Unsatisfied with the requirement that HoVRmotion needed an obscure piece of outdated hardware and only fit in a few select game scenarios I spent some time thinking about how there could be a better way.
I had read on occasion the suggestion to use running in place, but it was generally dismissed as either being too tiring, not immersive or just not possible to do well.
Yes, it would be tiring, but so would actually running and that's what people want, isn't it? This same critique would apply to any of the omnidirectional treadmills or foot trackers or any other locomotion technique where you are actually moving so didn't seem like reason alone to dismiss it.
Next was the argument that it wouldn't be immersive because you are not actually moving forward. I thought this might have some credibility, but until I actually tried it I wasn't convinced. Surely it had to be more immersive than suddenly teleporting to another place or being pushed around by a joystick.
Lastly, being told it's just not really possible to do well was seen as a direct challenge. Who doesn't want to be the first to make something work?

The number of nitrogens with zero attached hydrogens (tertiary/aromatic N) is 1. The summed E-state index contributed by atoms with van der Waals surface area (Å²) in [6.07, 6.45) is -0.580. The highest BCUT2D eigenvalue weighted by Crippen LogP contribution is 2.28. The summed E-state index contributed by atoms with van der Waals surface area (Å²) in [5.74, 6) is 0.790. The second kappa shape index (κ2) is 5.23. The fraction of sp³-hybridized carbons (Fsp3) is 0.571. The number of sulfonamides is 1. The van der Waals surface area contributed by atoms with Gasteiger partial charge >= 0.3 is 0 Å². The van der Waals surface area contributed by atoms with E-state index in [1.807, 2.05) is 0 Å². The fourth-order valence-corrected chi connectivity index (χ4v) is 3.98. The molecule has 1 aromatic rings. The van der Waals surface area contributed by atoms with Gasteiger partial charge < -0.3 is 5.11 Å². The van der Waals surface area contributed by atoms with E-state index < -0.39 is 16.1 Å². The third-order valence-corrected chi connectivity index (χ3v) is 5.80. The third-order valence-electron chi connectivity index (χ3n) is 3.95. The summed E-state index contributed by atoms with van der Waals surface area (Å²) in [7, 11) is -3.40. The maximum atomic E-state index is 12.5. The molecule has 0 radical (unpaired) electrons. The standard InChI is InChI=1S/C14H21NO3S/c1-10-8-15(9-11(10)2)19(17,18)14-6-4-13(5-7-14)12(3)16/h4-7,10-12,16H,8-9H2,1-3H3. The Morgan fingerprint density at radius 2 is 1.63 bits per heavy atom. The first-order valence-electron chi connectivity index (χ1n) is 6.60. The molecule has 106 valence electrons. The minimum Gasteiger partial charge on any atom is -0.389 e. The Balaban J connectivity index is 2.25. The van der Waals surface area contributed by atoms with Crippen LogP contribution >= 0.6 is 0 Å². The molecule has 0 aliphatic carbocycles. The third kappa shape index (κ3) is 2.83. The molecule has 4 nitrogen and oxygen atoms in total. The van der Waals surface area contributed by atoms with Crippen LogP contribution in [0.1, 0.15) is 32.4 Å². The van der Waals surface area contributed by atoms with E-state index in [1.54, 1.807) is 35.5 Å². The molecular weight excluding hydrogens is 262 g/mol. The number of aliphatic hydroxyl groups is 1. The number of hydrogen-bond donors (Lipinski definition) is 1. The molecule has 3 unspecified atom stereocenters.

There's no point in trying to solve a solved problem, so before getting started I did some research (which is just code for searching reddit).
One of the first threads I came across was Proposed DK2 Walking Solution. No hardware required.
Turns out that the whole "Proposed" part of the title was pretty literal and there was no solution there, just some interesting discussion about how it had been attempted in the past.
The quote "When this was demoed to the public it was picked up easily by each person and I never heard any complaints which, to me, might indicate that it's a pretty good solution." indicated to me I was on the right track...
I just wanted a quick and dirty approach to tell me if this would be any good, so I settled on the simplest thing I could think of, which was using how much the head moved from it's origin to determine how far to move forward. This magnitude is only tracked while a button was being pressed. It definitely had it's flaws, but it was enough to motivate me to keep digging.